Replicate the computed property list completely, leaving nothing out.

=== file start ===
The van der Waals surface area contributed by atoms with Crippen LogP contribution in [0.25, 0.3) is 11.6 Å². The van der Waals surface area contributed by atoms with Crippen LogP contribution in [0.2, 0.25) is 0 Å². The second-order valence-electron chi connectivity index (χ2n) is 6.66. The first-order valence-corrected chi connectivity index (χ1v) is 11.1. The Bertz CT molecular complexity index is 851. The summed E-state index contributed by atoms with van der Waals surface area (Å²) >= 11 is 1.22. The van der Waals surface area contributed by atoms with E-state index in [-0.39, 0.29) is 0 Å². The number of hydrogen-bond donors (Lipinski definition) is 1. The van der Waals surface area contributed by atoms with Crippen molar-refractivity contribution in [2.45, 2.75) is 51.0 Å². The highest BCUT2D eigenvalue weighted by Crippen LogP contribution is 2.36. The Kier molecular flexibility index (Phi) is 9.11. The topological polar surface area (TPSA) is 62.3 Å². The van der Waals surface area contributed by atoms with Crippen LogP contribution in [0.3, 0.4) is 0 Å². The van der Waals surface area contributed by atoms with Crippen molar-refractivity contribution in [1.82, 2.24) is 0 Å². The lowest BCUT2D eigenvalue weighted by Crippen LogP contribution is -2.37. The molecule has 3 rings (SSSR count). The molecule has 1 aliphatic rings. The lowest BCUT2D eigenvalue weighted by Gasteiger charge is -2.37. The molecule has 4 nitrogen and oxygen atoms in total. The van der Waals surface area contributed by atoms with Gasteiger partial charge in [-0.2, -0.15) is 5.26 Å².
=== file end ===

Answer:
The van der Waals surface area contributed by atoms with Crippen LogP contribution in [0.25, 0.3) is 11.6 Å². The van der Waals surface area contributed by atoms with Crippen LogP contribution in [0.2, 0.25) is 0 Å². The second-order valence-electron chi connectivity index (χ2n) is 6.66. The first-order valence-corrected chi connectivity index (χ1v) is 11.1. The Bertz CT molecular complexity index is 851. The summed E-state index contributed by atoms with van der Waals surface area (Å²) >= 11 is 1.22. The van der Waals surface area contributed by atoms with E-state index in [-0.39, 0.29) is 0 Å². The number of hydrogen-bond donors (Lipinski definition) is 1. The van der Waals surface area contributed by atoms with Crippen molar-refractivity contribution in [2.45, 2.75) is 51.0 Å². The highest BCUT2D eigenvalue weighted by Crippen LogP contribution is 2.36. The Kier molecular flexibility index (Phi) is 9.11. The topological polar surface area (TPSA) is 62.3 Å². The van der Waals surface area contributed by atoms with Crippen LogP contribution in [0.3, 0.4) is 0 Å². The van der Waals surface area contributed by atoms with Crippen molar-refractivity contribution in [1.82, 2.24) is 0 Å². The lowest BCUT2D eigenvalue weighted by Crippen LogP contribution is -2.37. The molecule has 3 rings (SSSR count). The molecule has 1 aliphatic rings. The lowest BCUT2D eigenvalue weighted by Gasteiger charge is -2.37. The molecule has 4 nitrogen and oxygen atoms in total. The van der Waals surface area contributed by atoms with Gasteiger partial charge in [-0.2, -0.15) is 5.26 Å².